Then there is Buttons the Clown (Jimmy Stweart), who mysteriously never takes off his makeup.  And Klaus (Lyle Bettg), the elephant handler whose obsession with his assistant bodes ill.  Not to mention Harry (John Kellogg), the crooked midway concessionaire who vows revenge when Brad fires him.

But the real focus is the rivalry between Holly and Sabastian as they dare more and more risky maneuvers high above ground.  A rivalry that causes romantic sparks as well, making for a love triangle as complex as it is deadly.

The film is part documentary as well, showing the managed precision needed to put up and take down the huge big top tent as well as to load and unload the 60 train cars of equipment. 

The stars had to perform their own stunts, too.

Cecil B. DeMille was always demanding of his actors and actresses. He insisted that everyone truly learn to perform the circus stunts they were supposed to be performing. This meant that Bety Hutton really learned the trapeze and Gloria Grahame had to let an elephant rest its foot an inch from her face. Cornel Wilde probably had it the worst since he was portraying a high-wire artist. He was seriously afraid of heights in real life.

And look for some other stars in cameos, especially those of us of a certain age who will recognize Bing Crosby, Bob Hope, Danny Thomas and Van Heflin in shots of the circus audience.

Even Steven Spielberg has ties to The Greatest Show on Earth, which was the first film the six-year-old ever saw.  The terrible train wreck featured in it is echoed in his 2011 film Super 8.

This film will please the whole family without pandering to either the kids or adults.  It recalls a simpler time when our dreams and fantasies were as big and free as our hearts. When thrills came without computer-assisted special effects. We were not so cynical then and embraced the spectacle and melodrama for all it was worth, even the somewhat hammy description of it.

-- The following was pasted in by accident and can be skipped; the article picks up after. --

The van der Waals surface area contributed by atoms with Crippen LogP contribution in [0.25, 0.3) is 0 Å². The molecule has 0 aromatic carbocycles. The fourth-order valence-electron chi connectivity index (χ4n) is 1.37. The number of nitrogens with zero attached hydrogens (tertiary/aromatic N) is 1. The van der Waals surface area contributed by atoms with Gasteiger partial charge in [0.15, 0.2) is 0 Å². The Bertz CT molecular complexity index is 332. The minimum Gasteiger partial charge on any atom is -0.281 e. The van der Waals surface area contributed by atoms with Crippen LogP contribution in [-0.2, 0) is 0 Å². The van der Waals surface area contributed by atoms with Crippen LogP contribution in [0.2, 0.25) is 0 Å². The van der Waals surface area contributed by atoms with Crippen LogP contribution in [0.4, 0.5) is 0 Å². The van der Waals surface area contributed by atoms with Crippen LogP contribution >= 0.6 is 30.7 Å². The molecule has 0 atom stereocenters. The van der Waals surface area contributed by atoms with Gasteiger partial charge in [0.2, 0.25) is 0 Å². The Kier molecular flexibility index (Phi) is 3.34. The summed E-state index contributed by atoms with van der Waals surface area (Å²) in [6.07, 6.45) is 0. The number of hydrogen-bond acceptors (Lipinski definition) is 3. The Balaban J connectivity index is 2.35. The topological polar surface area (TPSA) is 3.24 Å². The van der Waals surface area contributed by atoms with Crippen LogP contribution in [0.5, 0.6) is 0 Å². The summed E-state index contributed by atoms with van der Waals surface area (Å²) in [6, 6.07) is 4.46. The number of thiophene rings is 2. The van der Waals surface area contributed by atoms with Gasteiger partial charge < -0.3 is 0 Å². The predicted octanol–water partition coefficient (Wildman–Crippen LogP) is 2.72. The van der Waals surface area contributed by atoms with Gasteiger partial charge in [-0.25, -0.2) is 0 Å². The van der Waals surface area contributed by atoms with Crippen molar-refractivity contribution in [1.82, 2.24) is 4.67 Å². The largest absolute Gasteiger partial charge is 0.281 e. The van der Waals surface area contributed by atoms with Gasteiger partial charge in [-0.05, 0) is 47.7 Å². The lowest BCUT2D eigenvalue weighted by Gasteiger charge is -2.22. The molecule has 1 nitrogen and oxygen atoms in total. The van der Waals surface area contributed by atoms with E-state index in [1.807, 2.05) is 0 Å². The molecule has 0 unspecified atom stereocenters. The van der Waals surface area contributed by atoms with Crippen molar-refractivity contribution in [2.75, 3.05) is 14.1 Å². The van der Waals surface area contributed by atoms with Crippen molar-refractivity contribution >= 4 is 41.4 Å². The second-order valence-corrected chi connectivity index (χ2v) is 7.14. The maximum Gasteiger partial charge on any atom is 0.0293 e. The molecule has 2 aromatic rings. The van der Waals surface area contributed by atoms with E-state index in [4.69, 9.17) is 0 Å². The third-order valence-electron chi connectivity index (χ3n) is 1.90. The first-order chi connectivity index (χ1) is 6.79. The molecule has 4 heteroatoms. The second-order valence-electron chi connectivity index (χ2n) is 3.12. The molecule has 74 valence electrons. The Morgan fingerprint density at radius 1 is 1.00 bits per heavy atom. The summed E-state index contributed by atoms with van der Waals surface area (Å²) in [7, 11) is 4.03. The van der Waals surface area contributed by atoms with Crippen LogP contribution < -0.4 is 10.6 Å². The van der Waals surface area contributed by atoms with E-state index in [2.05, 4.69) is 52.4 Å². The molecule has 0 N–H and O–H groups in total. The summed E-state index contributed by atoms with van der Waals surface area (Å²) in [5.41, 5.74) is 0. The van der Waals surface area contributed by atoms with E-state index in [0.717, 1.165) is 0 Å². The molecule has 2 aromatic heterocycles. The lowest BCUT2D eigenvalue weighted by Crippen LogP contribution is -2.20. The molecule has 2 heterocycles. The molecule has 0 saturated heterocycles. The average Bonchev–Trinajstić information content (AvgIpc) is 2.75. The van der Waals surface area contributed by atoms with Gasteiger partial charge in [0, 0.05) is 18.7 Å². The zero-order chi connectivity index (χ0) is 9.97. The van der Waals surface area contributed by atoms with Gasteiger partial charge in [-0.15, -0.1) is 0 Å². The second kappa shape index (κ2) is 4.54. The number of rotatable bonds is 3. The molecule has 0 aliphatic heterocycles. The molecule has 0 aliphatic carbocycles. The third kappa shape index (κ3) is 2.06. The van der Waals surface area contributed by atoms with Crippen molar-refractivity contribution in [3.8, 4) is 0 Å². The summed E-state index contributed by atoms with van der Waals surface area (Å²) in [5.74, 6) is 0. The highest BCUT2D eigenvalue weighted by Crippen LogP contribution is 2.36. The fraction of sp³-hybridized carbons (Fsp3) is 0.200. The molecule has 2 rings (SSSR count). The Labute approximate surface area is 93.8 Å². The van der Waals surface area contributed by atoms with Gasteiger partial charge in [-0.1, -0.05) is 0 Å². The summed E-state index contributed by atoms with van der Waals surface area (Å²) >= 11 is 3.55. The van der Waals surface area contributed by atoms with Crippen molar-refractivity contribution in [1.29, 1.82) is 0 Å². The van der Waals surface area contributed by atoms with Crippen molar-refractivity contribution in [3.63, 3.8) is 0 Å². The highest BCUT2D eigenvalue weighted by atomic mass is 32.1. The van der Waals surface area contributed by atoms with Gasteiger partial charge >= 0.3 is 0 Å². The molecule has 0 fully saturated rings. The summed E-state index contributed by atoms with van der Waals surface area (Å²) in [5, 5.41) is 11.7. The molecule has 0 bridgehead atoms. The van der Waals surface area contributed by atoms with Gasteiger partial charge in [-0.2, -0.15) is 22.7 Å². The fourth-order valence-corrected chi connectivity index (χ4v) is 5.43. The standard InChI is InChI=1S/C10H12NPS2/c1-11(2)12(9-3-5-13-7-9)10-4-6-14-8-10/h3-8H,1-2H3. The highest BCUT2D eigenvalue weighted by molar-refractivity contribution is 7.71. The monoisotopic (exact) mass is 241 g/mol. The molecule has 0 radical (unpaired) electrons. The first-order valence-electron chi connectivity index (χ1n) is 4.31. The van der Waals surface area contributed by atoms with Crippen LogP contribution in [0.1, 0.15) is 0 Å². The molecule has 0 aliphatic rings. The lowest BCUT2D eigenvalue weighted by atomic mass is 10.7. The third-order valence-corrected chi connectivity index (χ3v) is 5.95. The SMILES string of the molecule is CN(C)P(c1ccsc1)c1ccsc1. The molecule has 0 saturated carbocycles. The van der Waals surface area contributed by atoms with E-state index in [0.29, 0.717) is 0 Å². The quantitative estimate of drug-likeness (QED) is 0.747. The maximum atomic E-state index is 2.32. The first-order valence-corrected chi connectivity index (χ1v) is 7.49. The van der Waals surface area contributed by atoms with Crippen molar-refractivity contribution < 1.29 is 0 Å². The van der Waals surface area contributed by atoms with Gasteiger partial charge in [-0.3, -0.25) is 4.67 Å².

But behind all this, the circus is a massive machine whose very life depends on discipline, motion and speed—a mechanized army on wheels that rolls over any obstacle in its path—that meets calamity again and again, but always comes up smiling—a place where disaster and tragedy stalk the Big Top, haunt the back yard, and rides the circus train—where Death is constantly watching for one frayed rope, one weak link, or one trace of fear.

Must see family entertainment.

–Kathy Borich


Film-Loving Foodie

Just as our film ups the ante on everything, let’s do that to our regular movie popcorn, making it into delicious Kettle Corn. Use white sugar or brown if you like a more caramel taste.

Kettle Corn

Take a trip to the county fair with a bowl of old-fashioned Kettle Corn. Your family will never want plain popcorn again! If you use white sugar, it will taste like popcorn balls and if you use brown sugar, it will taste like caramel corn.


1/4 cup vegetable oil 

1/4 cup white sugar
1/2 cup unpopped popcorn kernels


Heat the vegetable oil in a large pot over medium heat. Once hot, stir in the sugar and popcorn. Cover, and shake the pot constantly to keep the sugar from burning. Once the popping has slowed to once every 2 to 3 seconds, remove the pot from the heat and continue to shake for a few minutes until the popping has stopped. Pour into a large bowl, and allow to cool, stirring occasionally to break up large clumps.